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How big is your Baan-DB (just Data AND Indexes)
0 - 200 GB
14%
200 - 500 GB
32%
500 - 800 GB
4%
800 - 1200 GB
4%
1200 - 1500 GB
11%
1500 - 2000 GB
14%
> 2000 GB
21%
Total votes: 28

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Industry & Technology

IDG Contributor Network: Fresh insights on the information age and cybersecurity

CIO.com - IT industry - August 1, 2017 - 7:20pm

In June, I attended the TIA Connectivity Jam in Dallas, where I participated as a panel moderator and table ambassador on the topic of cybersecurity. The discussions were engaging and informative, and they introduced new ways of addressing the future of IoT, 5G, smart cities, data management, our workforce and more. Here, I share some fresh insights from the event related to the big-picture question of where the information age is taking us, along with the pressing challenge of securing our networks.

A five-category method for identifying industry leaders

I was fascinated and enlightened by the "Information Age" keynote delivered by Southern Methodist University professor Dr. Shervani, who offered a forward-thinking approach to understanding companies and identifying industry leaders in the information age.

To read this article in full or to leave a comment, please click here

IDG Contributor Network: 3 reasons why innovation and technology pilots often don’t succeed

CIO.com - IT industry - August 1, 2017 - 6:50pm

Disruption from new technologies and new business models fundamentally changes companies’ competitive positioning. Most CEOs and boards of directors today recognize their business is at risk if they don’t change, as disruptive competitors will gain ascendency over them. Because they recognize the power of disruptive technologies and the need to change, many invest in pilots to determine whether a technology can create the desired performance outcome. Unfortunately, pilots rarely deliver real value. Furthermore, look at Amazon, GE and other firms that successfully incorporate disruptive technologies into their business model, and you’ll realize they don’t use pilots to drive change. Why not?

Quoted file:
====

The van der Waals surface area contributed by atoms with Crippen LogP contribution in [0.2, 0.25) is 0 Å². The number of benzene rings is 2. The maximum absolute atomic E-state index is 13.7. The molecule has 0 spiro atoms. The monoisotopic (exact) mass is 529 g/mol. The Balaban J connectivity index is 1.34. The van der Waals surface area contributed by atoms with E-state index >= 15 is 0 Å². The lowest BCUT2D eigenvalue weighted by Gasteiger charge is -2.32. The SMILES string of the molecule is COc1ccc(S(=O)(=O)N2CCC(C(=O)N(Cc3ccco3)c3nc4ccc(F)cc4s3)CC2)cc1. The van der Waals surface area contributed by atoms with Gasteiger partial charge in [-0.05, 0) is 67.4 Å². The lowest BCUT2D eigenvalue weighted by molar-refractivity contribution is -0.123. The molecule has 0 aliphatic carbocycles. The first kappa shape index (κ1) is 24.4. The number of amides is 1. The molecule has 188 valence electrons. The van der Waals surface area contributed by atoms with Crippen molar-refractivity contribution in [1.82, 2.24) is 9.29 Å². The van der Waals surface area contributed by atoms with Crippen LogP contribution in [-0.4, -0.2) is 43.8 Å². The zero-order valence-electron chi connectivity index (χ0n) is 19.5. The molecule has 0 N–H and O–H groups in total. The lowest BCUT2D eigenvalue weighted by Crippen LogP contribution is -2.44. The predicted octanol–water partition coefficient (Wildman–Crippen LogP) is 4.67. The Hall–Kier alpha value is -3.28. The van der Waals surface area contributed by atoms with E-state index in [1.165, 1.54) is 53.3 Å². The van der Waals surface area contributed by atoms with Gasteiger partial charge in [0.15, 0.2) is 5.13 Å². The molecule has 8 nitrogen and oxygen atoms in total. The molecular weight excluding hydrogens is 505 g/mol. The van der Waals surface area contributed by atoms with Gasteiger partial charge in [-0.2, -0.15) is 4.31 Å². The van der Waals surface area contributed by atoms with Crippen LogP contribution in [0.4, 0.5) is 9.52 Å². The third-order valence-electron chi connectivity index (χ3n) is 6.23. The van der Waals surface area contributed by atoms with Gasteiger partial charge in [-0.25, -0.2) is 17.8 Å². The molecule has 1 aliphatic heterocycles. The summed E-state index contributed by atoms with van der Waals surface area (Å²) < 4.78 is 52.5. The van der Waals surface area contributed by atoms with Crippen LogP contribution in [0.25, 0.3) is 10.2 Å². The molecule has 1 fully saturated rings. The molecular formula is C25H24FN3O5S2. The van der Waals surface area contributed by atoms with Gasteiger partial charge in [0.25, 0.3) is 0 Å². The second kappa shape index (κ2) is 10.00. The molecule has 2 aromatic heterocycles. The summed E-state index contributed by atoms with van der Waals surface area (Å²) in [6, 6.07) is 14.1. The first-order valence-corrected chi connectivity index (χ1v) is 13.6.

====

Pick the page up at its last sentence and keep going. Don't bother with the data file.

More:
To read this article in full or to leave a comment, please click here

IDG Contributor Network: 3 reasons why innovation and technology pilots often don’t succeed

CIO.com - IT industry - August 1, 2017 - 6:50pm

Disruption from new technologies and new business models fundamentally changes companies’ competitive positioning. Most CEOs and boards of directors today recognize their business is at risk if they don’t change, as disruptive competitors will gain ascendency over them. Because they recognize the power of disruptive technologies and the need to change, many invest in pilots to determine whether a technology can create the desired performance outcome. Unfortunately, pilots rarely deliver real value. Furthermore, look at Amazon, GE and other firms that successfully incorporate disruptive technologies into their business model, and you’ll realize they don’t use pilots to drive change. Why not?

To read this article in full or to leave a comment, please click here

IDG Contributor Network: Technology addiction is a new language – do you know what it says?

CIO.com - IT industry - August 1, 2017 - 6:43pm

I recently sat down to chat with Abinash Tripathy, CEO and founder of Helpshift, with the ostensible purpose of discussing customer service and machine learning. But our chat took an interesting turn when he mentioned his daughter’s technological fluency. Tripathy traced the ways in which she and her friends interact with their devices to the emotional response that he remembers accompanying the early days of messaging. His conclusion: technology addiction has formed an entire language, one that the coming generations are completely fluent in.

How the AOL slamming door started a full-blown addiction